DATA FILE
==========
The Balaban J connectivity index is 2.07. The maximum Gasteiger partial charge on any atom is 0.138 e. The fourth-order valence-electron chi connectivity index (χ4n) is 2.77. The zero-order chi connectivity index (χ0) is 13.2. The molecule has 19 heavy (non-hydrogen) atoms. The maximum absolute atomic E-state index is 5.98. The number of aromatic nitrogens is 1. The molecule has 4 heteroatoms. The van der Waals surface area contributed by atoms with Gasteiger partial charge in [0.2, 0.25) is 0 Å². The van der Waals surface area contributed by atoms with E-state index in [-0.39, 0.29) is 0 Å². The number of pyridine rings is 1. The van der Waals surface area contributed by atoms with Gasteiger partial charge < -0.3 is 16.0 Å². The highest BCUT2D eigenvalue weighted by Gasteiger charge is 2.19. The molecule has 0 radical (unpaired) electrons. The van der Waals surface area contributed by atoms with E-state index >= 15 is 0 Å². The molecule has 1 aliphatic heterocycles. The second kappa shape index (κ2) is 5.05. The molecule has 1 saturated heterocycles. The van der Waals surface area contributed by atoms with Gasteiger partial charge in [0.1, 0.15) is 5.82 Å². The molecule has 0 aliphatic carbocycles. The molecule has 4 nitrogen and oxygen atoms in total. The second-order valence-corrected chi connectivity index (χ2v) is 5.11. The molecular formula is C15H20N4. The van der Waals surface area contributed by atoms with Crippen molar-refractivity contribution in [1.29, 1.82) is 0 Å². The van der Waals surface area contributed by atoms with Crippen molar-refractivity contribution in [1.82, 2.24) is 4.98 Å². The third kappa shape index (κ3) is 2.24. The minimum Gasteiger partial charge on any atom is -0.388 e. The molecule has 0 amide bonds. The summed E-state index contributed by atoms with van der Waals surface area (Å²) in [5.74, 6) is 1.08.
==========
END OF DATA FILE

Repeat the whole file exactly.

The Balaban J connectivity index is 2.07. The maximum Gasteiger partial charge on any atom is 0.138 e. The fourth-order valence-electron chi connectivity index (χ4n) is 2.77. The zero-order chi connectivity index (χ0) is 13.2. The molecule has 19 heavy (non-hydrogen) atoms. The maximum absolute atomic E-state index is 5.98. The number of aromatic nitrogens is 1. The molecule has 4 heteroatoms. The van der Waals surface area contributed by atoms with Gasteiger partial charge in [0.2, 0.25) is 0 Å². The van der Waals surface area contributed by atoms with E-state index in [-0.39, 0.29) is 0 Å². The number of pyridine rings is 1. The van der Waals surface area contributed by atoms with Gasteiger partial charge < -0.3 is 16.0 Å². The highest BCUT2D eigenvalue weighted by Gasteiger charge is 2.19. The molecule has 0 radical (unpaired) electrons. The van der Waals surface area contributed by atoms with E-state index >= 15 is 0 Å². The molecule has 1 aliphatic heterocycles. The second kappa shape index (κ2) is 5.05. The molecule has 1 saturated heterocycles. The van der Waals surface area contributed by atoms with Gasteiger partial charge in [0.1, 0.15) is 5.82 Å². The molecule has 0 aliphatic carbocycles. The molecule has 4 nitrogen and oxygen atoms in total. The second-order valence-corrected chi connectivity index (χ2v) is 5.11. The molecular formula is C15H20N4. The van der Waals surface area contributed by atoms with Crippen molar-refractivity contribution in [1.29, 1.82) is 0 Å². The van der Waals surface area contributed by atoms with Crippen molar-refractivity contribution in [1.82, 2.24) is 4.98 Å². The third kappa shape index (κ3) is 2.24. The minimum Gasteiger partial charge on any atom is -0.388 e. The molecule has 0 amide bonds. The summed E-state index contributed by atoms with van der Waals surface area (Å²) in [5.74, 6) is 1.08.